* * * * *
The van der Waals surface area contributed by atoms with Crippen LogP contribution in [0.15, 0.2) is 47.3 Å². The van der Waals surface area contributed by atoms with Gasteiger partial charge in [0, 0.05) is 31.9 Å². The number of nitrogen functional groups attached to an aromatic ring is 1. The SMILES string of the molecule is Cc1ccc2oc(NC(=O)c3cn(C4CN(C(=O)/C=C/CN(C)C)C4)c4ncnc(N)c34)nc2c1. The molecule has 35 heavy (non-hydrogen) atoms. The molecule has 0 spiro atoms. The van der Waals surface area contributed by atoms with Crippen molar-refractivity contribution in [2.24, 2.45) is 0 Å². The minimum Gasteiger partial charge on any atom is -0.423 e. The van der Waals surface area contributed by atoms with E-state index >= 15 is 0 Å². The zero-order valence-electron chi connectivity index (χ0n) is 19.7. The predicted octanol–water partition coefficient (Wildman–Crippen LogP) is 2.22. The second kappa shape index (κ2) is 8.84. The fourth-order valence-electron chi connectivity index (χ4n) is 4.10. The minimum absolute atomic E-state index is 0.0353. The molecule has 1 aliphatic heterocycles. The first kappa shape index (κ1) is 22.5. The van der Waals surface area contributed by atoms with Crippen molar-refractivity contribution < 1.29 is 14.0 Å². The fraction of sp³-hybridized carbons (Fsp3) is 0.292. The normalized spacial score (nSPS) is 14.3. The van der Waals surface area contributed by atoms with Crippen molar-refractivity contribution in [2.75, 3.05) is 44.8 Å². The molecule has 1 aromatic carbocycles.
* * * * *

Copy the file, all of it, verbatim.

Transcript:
The van der Waals surface area contributed by atoms with Crippen LogP contribution in [0.15, 0.2) is 47.3 Å². The van der Waals surface area contributed by atoms with Gasteiger partial charge in [0, 0.05) is 31.9 Å². The number of nitrogen functional groups attached to an aromatic ring is 1. The SMILES string of the molecule is Cc1ccc2oc(NC(=O)c3cn(C4CN(C(=O)/C=C/CN(C)C)C4)c4ncnc(N)c34)nc2c1. The molecule has 35 heavy (non-hydrogen) atoms. The molecule has 0 spiro atoms. The van der Waals surface area contributed by atoms with Crippen molar-refractivity contribution in [2.24, 2.45) is 0 Å². The minimum Gasteiger partial charge on any atom is -0.423 e. The van der Waals surface area contributed by atoms with E-state index >= 15 is 0 Å². The zero-order valence-electron chi connectivity index (χ0n) is 19.7. The predicted octanol–water partition coefficient (Wildman–Crippen LogP) is 2.22. The second kappa shape index (κ2) is 8.84. The fourth-order valence-electron chi connectivity index (χ4n) is 4.10. The minimum absolute atomic E-state index is 0.0353. The molecule has 1 aliphatic heterocycles. The first kappa shape index (κ1) is 22.5. The van der Waals surface area contributed by atoms with Crippen molar-refractivity contribution < 1.29 is 14.0 Å². The fraction of sp³-hybridized carbons (Fsp3) is 0.292. The normalized spacial score (nSPS) is 14.3. The van der Waals surface area contributed by atoms with Crippen molar-refractivity contribution in [2.75, 3.05) is 44.8 Å². The molecule has 1 aromatic carbocycles.